Posted: 23 Jun 2009 11:42 AM PDT
Two weeks ago precious metals were as hot as ever. Gold prices were climbing. Gold stocks were doing even better. And silver prices were leading the way.
The old adage, "when gold climbs, silver soars" was playing out perfectly. Gold booked its biggest monthly gain since November. Silver, however, climbed past $15 per ounce and had its biggest monthly climb in 22 years according to MarketWatch.
Silver was showing its value as a dual-purpose commodity.
As an industrial metal, silver's uses in healthcare, photography, and as a chemical catalyst (just to name a few) has made it more attractive as the economy shows signs of recovery.
As a precious metal, silver has been getting a lot of attention as the U.S. dollar shows continued weakness. Also, when the big money rotated around into gold and John Paulson's big bet on gold were making headlines, gold was the hot sector. Silver was getting a lot more attention as an undervalued corollary.
Of course, sectors fall in and out of favor. Momentum traders have proven their willingness to quickly move onto something new. But if you're looking for a long-term investment in silver, aside from silver ETF's like the iShares Silver Trust (NYSE: SLV), silver mining stocks are the way to go.
The cheaper the better
As with all mining stocks, each of the major silver mining stocks offer many different qualities. Some of the higher cost producers offer greater leverage. Others offer greater value and a bit more downside protection. Still others offer very large silver reserves compared to the others.
The key factor we look at first at the Prosperity Dispatch though when comparing sector specific mining stocks is costs. With my investment research I'm looking for value and limited downside risk. In mining stocks that means low costs. Low cost operators provide downside protection because if commodity prices fall, they're the last ones to close down. Depending on their costs, the other mix of metals produced, the low-cost producers can usually survive extended downturns.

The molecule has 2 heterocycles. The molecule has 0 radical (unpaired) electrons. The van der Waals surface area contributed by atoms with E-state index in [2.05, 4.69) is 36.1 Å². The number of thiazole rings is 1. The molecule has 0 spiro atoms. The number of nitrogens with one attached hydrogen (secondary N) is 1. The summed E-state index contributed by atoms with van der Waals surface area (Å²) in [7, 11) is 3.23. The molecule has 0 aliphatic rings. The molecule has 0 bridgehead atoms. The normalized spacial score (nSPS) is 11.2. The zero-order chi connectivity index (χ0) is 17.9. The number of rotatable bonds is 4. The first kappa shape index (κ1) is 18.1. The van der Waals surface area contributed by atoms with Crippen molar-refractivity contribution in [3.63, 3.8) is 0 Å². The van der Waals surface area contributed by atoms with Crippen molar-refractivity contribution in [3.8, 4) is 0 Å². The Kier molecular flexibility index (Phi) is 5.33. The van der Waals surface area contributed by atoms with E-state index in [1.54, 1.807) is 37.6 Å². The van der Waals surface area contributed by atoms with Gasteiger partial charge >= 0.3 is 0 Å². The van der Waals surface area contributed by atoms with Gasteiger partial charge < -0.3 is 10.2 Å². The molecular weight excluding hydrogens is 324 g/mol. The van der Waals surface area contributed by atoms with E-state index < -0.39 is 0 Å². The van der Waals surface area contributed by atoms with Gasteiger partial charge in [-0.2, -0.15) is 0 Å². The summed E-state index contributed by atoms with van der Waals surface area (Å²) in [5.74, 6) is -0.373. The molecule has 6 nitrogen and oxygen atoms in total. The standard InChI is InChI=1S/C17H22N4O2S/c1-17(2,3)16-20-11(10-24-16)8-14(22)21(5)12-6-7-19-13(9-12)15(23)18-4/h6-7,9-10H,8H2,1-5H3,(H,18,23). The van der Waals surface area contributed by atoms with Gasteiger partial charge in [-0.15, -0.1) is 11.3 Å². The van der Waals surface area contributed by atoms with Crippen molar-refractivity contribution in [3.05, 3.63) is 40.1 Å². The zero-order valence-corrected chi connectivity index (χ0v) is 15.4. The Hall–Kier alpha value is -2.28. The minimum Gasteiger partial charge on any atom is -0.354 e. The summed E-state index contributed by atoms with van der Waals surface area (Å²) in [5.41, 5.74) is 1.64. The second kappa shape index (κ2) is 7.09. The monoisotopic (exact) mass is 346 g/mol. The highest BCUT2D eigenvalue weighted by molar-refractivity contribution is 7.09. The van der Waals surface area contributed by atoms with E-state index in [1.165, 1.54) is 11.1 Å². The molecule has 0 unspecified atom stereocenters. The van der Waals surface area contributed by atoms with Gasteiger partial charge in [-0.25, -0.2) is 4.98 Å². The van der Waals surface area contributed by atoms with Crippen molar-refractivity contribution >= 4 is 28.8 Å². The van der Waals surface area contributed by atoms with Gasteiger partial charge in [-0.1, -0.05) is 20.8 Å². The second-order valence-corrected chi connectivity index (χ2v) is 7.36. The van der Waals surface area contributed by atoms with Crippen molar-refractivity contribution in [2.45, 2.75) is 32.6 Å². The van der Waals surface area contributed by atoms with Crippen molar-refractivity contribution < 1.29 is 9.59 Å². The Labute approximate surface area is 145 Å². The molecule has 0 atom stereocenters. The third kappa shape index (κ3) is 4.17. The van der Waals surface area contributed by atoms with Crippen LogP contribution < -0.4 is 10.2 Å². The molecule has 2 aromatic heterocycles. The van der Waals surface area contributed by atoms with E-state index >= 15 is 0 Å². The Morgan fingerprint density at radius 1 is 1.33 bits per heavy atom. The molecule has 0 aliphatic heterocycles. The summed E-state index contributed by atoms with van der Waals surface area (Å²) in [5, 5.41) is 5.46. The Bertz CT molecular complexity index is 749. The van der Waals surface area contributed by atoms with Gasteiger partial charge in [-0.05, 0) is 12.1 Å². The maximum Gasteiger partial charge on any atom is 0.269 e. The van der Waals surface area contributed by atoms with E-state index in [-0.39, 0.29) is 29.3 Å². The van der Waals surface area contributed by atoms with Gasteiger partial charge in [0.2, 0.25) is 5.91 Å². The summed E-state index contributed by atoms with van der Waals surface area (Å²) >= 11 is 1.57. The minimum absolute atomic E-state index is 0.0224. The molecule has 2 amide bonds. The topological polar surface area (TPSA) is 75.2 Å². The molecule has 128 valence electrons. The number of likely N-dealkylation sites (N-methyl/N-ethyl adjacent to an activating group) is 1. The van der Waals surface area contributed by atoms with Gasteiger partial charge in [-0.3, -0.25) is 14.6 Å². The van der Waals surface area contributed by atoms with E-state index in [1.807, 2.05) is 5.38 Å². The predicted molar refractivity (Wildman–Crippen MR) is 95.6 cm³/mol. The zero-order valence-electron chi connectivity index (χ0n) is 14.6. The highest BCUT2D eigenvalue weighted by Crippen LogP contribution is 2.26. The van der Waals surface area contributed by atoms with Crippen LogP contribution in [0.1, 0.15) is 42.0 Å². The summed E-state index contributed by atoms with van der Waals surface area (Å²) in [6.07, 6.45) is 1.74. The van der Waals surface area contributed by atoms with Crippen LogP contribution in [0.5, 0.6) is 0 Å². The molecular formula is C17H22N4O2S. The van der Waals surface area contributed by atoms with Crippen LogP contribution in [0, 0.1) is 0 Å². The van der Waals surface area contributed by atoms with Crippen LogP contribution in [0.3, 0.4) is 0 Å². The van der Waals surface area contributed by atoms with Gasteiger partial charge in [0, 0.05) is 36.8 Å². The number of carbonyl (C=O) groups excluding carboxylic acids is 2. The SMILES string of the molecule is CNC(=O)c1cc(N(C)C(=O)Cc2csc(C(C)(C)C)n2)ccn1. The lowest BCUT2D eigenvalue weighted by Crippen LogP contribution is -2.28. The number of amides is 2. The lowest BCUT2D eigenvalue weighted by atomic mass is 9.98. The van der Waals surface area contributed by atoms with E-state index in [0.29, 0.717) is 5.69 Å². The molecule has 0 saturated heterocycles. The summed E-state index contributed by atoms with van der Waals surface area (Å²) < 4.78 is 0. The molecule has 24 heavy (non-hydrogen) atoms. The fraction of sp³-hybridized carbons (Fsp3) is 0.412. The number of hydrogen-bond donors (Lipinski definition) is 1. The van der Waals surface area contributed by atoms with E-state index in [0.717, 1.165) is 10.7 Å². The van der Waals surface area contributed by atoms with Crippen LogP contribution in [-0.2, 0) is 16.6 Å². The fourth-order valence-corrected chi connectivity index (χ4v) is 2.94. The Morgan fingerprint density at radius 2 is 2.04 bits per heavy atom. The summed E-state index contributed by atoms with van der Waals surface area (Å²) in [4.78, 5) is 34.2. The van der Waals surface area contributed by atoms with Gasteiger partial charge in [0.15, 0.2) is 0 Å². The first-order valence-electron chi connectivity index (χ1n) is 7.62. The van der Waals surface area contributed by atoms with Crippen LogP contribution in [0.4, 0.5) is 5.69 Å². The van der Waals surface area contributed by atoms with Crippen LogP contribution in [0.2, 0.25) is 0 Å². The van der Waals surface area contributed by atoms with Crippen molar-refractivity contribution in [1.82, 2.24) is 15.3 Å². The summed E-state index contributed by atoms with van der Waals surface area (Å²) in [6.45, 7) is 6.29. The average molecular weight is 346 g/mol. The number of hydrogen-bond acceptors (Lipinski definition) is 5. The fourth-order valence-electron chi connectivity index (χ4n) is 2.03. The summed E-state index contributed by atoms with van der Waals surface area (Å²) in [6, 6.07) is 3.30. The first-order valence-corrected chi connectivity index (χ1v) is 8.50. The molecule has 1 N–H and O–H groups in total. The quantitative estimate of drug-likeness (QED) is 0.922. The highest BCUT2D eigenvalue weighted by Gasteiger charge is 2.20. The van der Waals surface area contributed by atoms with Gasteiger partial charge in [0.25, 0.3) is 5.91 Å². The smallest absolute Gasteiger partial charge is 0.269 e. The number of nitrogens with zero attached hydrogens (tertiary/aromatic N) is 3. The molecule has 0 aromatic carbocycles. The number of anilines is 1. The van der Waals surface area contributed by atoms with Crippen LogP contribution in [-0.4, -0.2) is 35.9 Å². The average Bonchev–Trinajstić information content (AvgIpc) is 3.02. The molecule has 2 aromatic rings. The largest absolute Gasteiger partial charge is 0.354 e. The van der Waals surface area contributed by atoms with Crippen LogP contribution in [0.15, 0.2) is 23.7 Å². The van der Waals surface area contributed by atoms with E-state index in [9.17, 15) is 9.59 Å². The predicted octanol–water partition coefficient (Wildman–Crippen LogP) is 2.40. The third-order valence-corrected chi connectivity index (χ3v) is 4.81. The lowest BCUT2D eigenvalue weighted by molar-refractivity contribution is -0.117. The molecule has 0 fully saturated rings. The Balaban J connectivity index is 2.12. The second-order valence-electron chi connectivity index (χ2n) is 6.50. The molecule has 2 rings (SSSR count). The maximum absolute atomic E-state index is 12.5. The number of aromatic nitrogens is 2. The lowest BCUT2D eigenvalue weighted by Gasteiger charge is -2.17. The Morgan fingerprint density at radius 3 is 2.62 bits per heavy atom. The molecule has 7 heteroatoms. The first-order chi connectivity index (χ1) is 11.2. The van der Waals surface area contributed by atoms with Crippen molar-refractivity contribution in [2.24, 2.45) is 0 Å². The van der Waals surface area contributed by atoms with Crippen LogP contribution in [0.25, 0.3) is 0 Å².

Below is a chart of the cash costs of silver produced. The cash costs are calculated by subtracting the revenues generated from the sale of byproducts like copper, zinc, and other base metals. In one case, after the base metal revenues are added into the mix, the costs are actually negative. (Note: Silver Standard – SSRI – is not shown because not enough data exists because its production is much more recent)
As you can see, the cash costs for all the most actively-traded silver miners vary widely. This is a result of different types of deposits and mixes of byproduct metal production. In this case, Silvercorp (AMEX: SVM)is the only one with a negative cash cost. In a way it gets paid to mine silver.
The costs will contribute directly to earnings, margins, and impact of any increases in production. So when it comes to valuation time, the costs will go a long way to determining premium valuations.
Lower isn't necessarily better though. When it comes to safety, the lower the cost the better. When it comes to leverage, the higher costs the better. The basic rationale goes if something is barely or not profitable, it is worthless now. But if silver prices rise, it will be valuable. So it might not be as valuable, the jump from next to nothing to something is very big.
It's not just costs, though, we also have to look at relative performance to see how well these stocks have done during the last time silver prices went on a decent run.
Good things come to those who wait